Unless you were born yesterday, you know that when you give a property a security deposit, you might as well be lighting money on fire. Of course when you write the check, you’re hoping to get it all back, but what people often get is a letter in the mail informing them that not only are they not getting the deposit back, but that they also owe more money for additional damages.
Here are five tips to get your security deposit back when you move out of an apartment:
1. Complete your move-in inspection! This is by far the most important thing you will do on moving day. Moving is always stressful, but if you get too caught up in the hustle and bustle to do the move in inspection, you’ll regret it later. Remember that scratch on the wall that was there when you moved in? The dirty tray in the oven that should’ve been replaced? If you don’t want to be the one paying for it when you move out, you better write it down when you move in. Also, request a copy of the inspection and actually put it somewhere you can find it. Most properties are good about keeping stuff organized, but you never know when things might get misplaced.
2. Take Pictures. If there are any damages when you move in, take photographs of them and email them to the leasing office. Even if you aren’t requesting the property management to fix these damages, be sure they are at least of aware of them and that you have proof in writing and double it up with photographic evidence.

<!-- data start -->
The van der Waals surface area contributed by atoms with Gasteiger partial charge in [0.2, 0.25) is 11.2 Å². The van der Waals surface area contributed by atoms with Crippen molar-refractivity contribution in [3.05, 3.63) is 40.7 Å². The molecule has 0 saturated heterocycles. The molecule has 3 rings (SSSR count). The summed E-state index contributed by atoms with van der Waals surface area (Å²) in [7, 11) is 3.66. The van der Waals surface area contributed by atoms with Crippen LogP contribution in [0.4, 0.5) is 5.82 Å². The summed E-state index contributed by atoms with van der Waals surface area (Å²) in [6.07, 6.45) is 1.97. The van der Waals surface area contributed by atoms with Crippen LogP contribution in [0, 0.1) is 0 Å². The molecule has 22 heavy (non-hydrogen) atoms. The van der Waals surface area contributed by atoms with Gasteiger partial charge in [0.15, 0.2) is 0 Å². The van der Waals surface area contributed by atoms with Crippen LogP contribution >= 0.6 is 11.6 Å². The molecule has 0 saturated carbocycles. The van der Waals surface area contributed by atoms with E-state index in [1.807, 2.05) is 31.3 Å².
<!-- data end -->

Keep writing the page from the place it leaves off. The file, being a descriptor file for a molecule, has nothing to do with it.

3. Take care of your carpet. The most expensive thing you’ll get a bill for most of the time will be carpet. People spill stuff, pets have accidents, etc. You may think a stain the size of a golf ball won’t matter, but believe us, it will if you don’t get it up right away!
4. Clean! Clean! Clean! When you’ve just moved into a new place, the last thing you want to do is clean your old one. If you don’t feel like doing it yourself, hire a cleaning service to come in before give the keys back. It’s a small price to pay to get back your whole security deposit. If your apartment management has to clean your apartment, their fees will be much higher.
5. Get everything out. If the property management company wanted to move all of the stuff you don’t want to the trash, they would work for a moving service, not an apartment complex. Even if it’s nice stuff, don’t think you’re doing them a favor by leaving a slew of free stuff for the taking. Nice or not, to them, it’s just stuff they’ve got to get out before the new residents move in. Would you want to move a bunch of someone else’s stuff? We didn’t think so.
No one can guarantee that you’ll get your deposit back, but if you are respectful and take care of your place, you will. Just because the space doesn’t technically belong to you, doesn’t mean you can trash it and leave it for someone else to clean up. If you do, you’ll end up paying for it with your security deposit… and possibly more.